The 43 Sub-Components

For each of the six general performance components, there are a number of subcomponents that apply. There are a total of 43 subcomponents, and each was shown on the chart on the previous page.

Integration of subcomponents

At first glance, these 43 subcomponents appear to be independent areas of training, but when a player's strengths and weaknesses are evaluated and his or her game develops, one can see that all of these areas are integrated across the six GPCs. Many subcomponents can be connected to one or more other subcomponents, and oftentimes the development of one subcomponent can affect or change another.

For example, if during a match a player is having trouble getting to the ball in time and seems to be moving slowly, that would be an indication to the parent-coach that the child needs to work on his speed, agility and quickness (Physical) in relation to their movement and footwork (Technical). Now that the parent-coach realizes where the root of the problem lies, he or she can adjust the next lesson to focus on activities that develop quick movement and footwork.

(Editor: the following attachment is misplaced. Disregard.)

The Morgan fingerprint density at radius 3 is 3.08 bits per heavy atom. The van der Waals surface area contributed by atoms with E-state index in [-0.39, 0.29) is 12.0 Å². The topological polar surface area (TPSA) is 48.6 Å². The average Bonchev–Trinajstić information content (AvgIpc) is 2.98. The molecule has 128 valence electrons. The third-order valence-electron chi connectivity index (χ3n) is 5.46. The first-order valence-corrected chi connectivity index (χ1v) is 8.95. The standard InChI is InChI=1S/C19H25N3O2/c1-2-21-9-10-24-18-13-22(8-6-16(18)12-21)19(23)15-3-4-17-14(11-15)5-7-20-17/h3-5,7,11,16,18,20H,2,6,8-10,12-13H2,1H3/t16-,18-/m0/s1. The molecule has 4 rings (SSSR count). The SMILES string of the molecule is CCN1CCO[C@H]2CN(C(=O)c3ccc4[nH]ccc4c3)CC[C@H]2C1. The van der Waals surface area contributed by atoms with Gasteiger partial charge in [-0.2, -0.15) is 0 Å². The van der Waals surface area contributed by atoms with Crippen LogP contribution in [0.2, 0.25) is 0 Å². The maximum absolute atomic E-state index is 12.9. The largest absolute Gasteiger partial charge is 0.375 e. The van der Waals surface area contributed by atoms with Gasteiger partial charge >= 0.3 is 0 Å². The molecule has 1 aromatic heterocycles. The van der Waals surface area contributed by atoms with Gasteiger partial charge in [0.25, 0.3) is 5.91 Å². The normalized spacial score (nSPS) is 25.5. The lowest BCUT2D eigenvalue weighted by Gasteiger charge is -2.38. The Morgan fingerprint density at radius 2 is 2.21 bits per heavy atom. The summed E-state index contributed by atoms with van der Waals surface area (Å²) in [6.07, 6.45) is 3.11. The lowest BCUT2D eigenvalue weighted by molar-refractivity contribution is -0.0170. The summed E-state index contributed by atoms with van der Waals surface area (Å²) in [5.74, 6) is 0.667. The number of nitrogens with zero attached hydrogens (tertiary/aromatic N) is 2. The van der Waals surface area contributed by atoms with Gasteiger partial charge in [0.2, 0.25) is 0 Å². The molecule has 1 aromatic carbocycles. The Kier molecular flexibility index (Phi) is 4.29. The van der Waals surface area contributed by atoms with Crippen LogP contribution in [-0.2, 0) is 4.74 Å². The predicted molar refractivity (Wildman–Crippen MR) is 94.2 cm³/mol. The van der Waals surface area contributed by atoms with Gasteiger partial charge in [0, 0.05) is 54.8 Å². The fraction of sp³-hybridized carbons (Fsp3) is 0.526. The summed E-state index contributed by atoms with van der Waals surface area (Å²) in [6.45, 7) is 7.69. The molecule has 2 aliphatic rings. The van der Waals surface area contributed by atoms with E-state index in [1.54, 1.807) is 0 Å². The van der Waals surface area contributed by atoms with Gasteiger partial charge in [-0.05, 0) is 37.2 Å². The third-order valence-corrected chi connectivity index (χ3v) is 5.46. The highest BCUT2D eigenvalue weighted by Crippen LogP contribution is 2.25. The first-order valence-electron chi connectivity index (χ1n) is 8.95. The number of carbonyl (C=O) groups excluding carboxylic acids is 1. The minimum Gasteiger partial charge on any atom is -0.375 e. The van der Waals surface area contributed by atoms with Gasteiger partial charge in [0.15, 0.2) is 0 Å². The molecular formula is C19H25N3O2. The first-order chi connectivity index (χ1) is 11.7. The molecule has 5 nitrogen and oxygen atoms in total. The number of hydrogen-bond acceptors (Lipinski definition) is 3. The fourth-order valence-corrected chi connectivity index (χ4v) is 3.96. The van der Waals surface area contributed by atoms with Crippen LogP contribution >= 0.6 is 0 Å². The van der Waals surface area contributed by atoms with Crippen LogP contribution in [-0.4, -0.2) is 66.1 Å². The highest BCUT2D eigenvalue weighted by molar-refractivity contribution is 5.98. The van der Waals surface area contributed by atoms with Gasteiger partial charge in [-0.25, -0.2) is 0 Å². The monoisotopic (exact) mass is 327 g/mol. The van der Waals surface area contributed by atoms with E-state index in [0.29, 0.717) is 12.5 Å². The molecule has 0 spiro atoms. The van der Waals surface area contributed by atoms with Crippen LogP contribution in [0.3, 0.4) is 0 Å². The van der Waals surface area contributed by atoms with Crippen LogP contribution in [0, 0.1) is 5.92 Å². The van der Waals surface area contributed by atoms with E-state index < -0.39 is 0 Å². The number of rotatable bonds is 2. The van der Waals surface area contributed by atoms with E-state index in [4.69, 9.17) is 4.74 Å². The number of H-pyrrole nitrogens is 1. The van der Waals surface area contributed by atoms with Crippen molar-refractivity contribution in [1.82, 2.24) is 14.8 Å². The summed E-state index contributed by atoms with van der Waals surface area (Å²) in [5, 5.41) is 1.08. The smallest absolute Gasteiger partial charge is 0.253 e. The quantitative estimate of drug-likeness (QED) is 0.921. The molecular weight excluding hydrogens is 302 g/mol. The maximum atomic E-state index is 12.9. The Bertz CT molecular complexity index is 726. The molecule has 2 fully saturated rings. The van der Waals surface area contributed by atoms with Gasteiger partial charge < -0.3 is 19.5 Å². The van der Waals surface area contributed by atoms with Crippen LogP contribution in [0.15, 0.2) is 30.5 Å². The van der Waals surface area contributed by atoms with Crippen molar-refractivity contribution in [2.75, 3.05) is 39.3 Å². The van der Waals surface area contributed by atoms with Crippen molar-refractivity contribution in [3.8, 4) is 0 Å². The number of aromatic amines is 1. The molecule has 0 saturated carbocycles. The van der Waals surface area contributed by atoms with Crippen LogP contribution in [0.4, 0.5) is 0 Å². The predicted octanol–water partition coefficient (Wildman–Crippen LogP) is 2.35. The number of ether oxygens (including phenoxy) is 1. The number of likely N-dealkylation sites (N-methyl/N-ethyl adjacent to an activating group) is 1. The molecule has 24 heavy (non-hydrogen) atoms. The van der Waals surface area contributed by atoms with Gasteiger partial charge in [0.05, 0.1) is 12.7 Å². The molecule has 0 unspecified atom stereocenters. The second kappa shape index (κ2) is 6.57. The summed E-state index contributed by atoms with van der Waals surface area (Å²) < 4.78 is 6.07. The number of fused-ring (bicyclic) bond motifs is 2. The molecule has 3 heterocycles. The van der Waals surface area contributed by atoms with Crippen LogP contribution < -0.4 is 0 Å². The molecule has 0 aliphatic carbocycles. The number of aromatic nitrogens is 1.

Building blocks - progression of subcomponents

Similarly, the subcomponents listed under each GPC are purposely placed in a particular order from top to bottom. In most cases, the development of one subcomponent naturally builds toward the development of the next. For example, under the tactical component, consistency is listed first. Once a player develops consistency in his or her shots, that tactic helps to work on placement. When the placement tactic is mastered, the player begins to develop patterns, which are dependent on both placement and consistency. This chain continues through the last four subcomponents of spins, power, shot selection and competitive situations.

The same principle can be applied to the mental component. Self-esteem must be developed first, not just for an individual sport like tennis, but for all endeavors in the child's life. Self-esteem then builds to confidence, which enables the child to stay relaxed while playing, and confidence leads to independence, which is a critical factor dependent on the previous two subcomponents. This chain also continues down through the remaining six subcomponents.

Understanding how to use subcomponents in training

Parent-coaches should look at this chart and ask, "Where is my child's current level at each of these components during each progressive stage of overall development? Which subcomponents need work or development? How do these subcomponents fit into the periodization plan?"

It is important that a parent-coach understand how these 43 subcomponents are related, how to recognize a player's problem, which subcomponents are related to that problem and how to fix it. The general performance components are a guideline of skills that players have to learn either through training, example or necessity. For it is not just one subcomponent that helps develop a player, but it is the combination of them that helps create a solid, well-rounded player.